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Zebrawood Question (Read 2141 times)
Geoff_Smith
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Zebrawood Question
Aug 24th, 2005 at 7:42pm
 
Hey all,
I was wondering if anyone has worked with zebrawood?  I was thinking about using it for the back and sides of a tenor.  What should I use for the top?  Spruce?  Cedar?  Also, how does this wood bend?  Thanks for the help!

Geoff
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rcelley
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Re: Zebrawood Question
Reply #1 - Aug 27th, 2005 at 5:21pm
 
I've not used it for instrument building but have worked with it for small woodworking projects (boxes, scroll saw stuff etc.). It rates out about the same density as rosewood and works about the same I would say. Very attractive striping which will not be enhanced by color stains, definately a clear finish wood in my opinion. I would think it would bend about like Rosewood as well. That's about all I can chip in with.
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Rich Celley
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Re: Zebrawood Question
Reply #2 - Aug 28th, 2005 at 7:00pm
 
Luthier's Mercantile started offering zebrawood a couple years back as an acoustic guitar wood, so I suppose it would work for ukes as well. I would pair it with a spruce top. Looking at the wood, I thought it would make a cool looking soundhole rosette... at least that's why it's in my workshop.
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Geoff Smith
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Re: Zebrawood Question
Reply #3 - Sep 1st, 2005 at 7:42am
 
Thanks for the info.  I will take your advice and pair it with a spruce soundboard.  In terms of bending, the best way to find out is to try it! 

On that topic, will two lightbulbs (around 60 watts) work as well as a heating blanket on the bending jig?  If the results are similar, it might be worth the savings.
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rcelley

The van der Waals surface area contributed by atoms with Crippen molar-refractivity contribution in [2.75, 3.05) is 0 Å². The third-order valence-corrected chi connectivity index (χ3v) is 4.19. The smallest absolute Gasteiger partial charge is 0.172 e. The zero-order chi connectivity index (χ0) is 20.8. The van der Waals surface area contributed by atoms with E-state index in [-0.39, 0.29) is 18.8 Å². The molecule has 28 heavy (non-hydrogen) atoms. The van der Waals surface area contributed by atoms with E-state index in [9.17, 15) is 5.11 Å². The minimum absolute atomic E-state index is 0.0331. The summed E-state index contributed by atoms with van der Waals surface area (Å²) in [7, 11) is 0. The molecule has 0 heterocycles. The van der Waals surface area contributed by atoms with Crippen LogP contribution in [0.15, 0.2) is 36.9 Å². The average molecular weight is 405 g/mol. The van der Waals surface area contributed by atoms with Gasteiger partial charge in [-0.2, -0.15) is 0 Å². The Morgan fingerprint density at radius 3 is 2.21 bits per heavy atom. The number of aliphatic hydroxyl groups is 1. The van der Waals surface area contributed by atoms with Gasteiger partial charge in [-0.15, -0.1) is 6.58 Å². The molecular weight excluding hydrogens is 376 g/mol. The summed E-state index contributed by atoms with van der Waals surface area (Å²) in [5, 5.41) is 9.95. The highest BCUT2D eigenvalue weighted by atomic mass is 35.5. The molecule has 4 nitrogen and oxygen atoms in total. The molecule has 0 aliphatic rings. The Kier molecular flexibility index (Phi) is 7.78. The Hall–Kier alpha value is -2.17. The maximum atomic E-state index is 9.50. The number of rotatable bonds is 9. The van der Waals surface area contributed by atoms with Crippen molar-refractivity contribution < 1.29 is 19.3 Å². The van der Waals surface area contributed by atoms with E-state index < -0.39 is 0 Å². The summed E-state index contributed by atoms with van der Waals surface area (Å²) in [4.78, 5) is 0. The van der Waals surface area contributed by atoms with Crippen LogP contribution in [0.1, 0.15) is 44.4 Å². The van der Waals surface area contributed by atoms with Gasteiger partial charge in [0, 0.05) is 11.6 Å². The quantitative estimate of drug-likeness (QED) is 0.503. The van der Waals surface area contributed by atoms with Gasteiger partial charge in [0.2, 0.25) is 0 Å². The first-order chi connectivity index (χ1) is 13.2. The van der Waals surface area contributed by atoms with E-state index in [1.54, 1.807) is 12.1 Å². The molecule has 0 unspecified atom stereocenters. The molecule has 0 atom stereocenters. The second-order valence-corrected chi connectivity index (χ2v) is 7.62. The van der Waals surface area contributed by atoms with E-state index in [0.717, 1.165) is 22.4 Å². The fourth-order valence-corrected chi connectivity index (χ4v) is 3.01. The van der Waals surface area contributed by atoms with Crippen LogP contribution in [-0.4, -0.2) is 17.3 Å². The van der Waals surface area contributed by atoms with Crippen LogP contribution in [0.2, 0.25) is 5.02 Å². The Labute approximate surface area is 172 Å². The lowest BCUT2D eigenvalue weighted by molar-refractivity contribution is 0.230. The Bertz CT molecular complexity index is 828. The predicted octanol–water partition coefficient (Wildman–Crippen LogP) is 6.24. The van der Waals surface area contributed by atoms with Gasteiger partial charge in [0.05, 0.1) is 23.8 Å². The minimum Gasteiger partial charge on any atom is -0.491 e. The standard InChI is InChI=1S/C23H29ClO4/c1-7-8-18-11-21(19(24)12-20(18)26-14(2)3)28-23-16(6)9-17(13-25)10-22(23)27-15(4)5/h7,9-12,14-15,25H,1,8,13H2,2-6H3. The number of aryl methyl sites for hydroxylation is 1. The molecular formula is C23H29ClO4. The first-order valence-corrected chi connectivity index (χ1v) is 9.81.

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Re: Zebrawood Question
Reply #4 - Sep 1st, 2005 at 1:10pm
 
You might just want to start a new thread on the topic if it hasn't been covered in any depth before. As far as I can tell everyone bends differently. Light bulbs, blankets, blanket on top or bottom, metal sheets to support one side or the other or both, how hot, how hot for how long, pre-heat or start cold and then heat all together, 60 watt, hundred, two hundred, one bulb, two bulbs, measuring the temperature somewhere in the process, or just heating up an aluminum pipe with propane flame, or steel pipe, or ceramic...see what you've started. I use a blanket because I have one. I put a metal support sheet down on the jig and then the blanket and then the wood. I heat the blanket for a minute or two first. Then I spray the piece down with distilled water, put it on and start the bending, spraying with distilled water whenever a part dries out, I never have the blanket on for longer than it takes to steam sprayed water pretty much on contact. I bend as continually as possible without forcing it, turning on the blanket briefly when neccessary to keep things steamy. When I get a piece fully bent into the jig I spray it down well one last time, heat it until it mostly dries the surface and then unplug the blanket and let it all sit there until the next day, at least twelve hours. If the bend isn't enough I put the piece in first and then the blanket on top and heat up the well sprayed wood under the blanket until steaming and then I unplug and let it sit for a few more hours. Works for me, and it took a fair amount of wood to figure it out. Side pieces must be thin enough to bend. Ukeman says .075 and that is I think, a good starting point. Some woods might be better a bit thinner and some okay a bit thicker. If you don't have a good pair of calipers you just have to measure as best you can. If sides tend to break on you and you think everything is as should be it is probably a matter of thinning down the wood more. Block sand with 80, 100, 150 and 220 on both sides to thin relatively quickly and in a controlled way. No matter what else is happening, sometimes you do just have a bad piece of wood. I generally order an extra side set up front, just in case.
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Rich Celley
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Re: Zebrawood Question
Reply #5 - Sep 5th, 2005 at 10:57am
 
I used zebra wood on one of my tenor ukuleles.  It's not as hard as rosewood, bends relatively easy and I would use it again if I had more.  Pictured is the back of the ukulele and, as you can see, there are some pretty tight bends. ...
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